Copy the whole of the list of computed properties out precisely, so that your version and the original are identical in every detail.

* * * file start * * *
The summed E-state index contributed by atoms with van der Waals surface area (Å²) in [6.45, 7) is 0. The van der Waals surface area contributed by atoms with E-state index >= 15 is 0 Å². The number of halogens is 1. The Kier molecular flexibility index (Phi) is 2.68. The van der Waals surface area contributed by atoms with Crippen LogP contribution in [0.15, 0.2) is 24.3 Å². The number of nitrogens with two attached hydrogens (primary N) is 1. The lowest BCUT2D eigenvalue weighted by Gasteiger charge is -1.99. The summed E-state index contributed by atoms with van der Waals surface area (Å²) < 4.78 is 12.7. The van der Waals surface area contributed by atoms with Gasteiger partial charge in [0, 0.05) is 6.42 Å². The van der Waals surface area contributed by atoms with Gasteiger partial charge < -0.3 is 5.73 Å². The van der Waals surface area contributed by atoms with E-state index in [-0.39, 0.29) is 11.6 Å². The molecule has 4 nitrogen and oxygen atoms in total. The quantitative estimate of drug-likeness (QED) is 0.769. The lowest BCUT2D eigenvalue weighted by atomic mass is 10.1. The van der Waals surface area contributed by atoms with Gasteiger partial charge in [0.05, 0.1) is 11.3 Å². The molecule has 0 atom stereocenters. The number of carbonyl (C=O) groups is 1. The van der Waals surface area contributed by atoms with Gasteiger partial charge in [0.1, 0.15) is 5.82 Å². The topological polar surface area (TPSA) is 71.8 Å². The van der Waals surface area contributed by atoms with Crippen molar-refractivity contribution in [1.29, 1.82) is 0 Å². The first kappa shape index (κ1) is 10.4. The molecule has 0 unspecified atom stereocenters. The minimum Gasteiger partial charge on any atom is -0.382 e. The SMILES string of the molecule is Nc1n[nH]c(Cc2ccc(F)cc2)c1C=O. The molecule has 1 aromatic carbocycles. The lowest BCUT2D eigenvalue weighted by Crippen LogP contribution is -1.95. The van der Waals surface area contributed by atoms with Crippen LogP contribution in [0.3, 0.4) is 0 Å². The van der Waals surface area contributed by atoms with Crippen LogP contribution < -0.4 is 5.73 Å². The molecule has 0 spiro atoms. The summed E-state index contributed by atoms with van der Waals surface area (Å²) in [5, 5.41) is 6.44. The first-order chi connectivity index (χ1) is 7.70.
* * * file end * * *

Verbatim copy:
The summed E-state index contributed by atoms with van der Waals surface area (Å²) in [6.45, 7) is 0. The van der Waals surface area contributed by atoms with E-state index >= 15 is 0 Å². The number of halogens is 1. The Kier molecular flexibility index (Phi) is 2.68. The van der Waals surface area contributed by atoms with Crippen LogP contribution in [0.15, 0.2) is 24.3 Å². The number of nitrogens with two attached hydrogens (primary N) is 1. The lowest BCUT2D eigenvalue weighted by Gasteiger charge is -1.99. The summed E-state index contributed by atoms with van der Waals surface area (Å²) < 4.78 is 12.7. The van der Waals surface area contributed by atoms with Gasteiger partial charge in [0, 0.05) is 6.42 Å². The van der Waals surface area contributed by atoms with Gasteiger partial charge < -0.3 is 5.73 Å². The van der Waals surface area contributed by atoms with E-state index in [-0.39, 0.29) is 11.6 Å². The molecule has 4 nitrogen and oxygen atoms in total. The quantitative estimate of drug-likeness (QED) is 0.769. The lowest BCUT2D eigenvalue weighted by atomic mass is 10.1. The van der Waals surface area contributed by atoms with Gasteiger partial charge in [0.05, 0.1) is 11.3 Å². The molecule has 0 atom stereocenters. The number of carbonyl (C=O) groups is 1. The van der Waals surface area contributed by atoms with Gasteiger partial charge in [0.1, 0.15) is 5.82 Å². The topological polar surface area (TPSA) is 71.8 Å². The van der Waals surface area contributed by atoms with Crippen molar-refractivity contribution in [1.29, 1.82) is 0 Å². The first kappa shape index (κ1) is 10.4. The molecule has 0 unspecified atom stereocenters. The minimum Gasteiger partial charge on any atom is -0.382 e. The SMILES string of the molecule is Nc1n[nH]c(Cc2ccc(F)cc2)c1C=O. The molecule has 1 aromatic carbocycles. The lowest BCUT2D eigenvalue weighted by Crippen LogP contribution is -1.95. The van der Waals surface area contributed by atoms with Crippen LogP contribution in [0.3, 0.4) is 0 Å². The van der Waals surface area contributed by atoms with Crippen LogP contribution < -0.4 is 5.73 Å². The molecule has 0 spiro atoms. The summed E-state index contributed by atoms with van der Waals surface area (Å²) in [5, 5.41) is 6.44. The first-order chi connectivity index (χ1) is 7.70.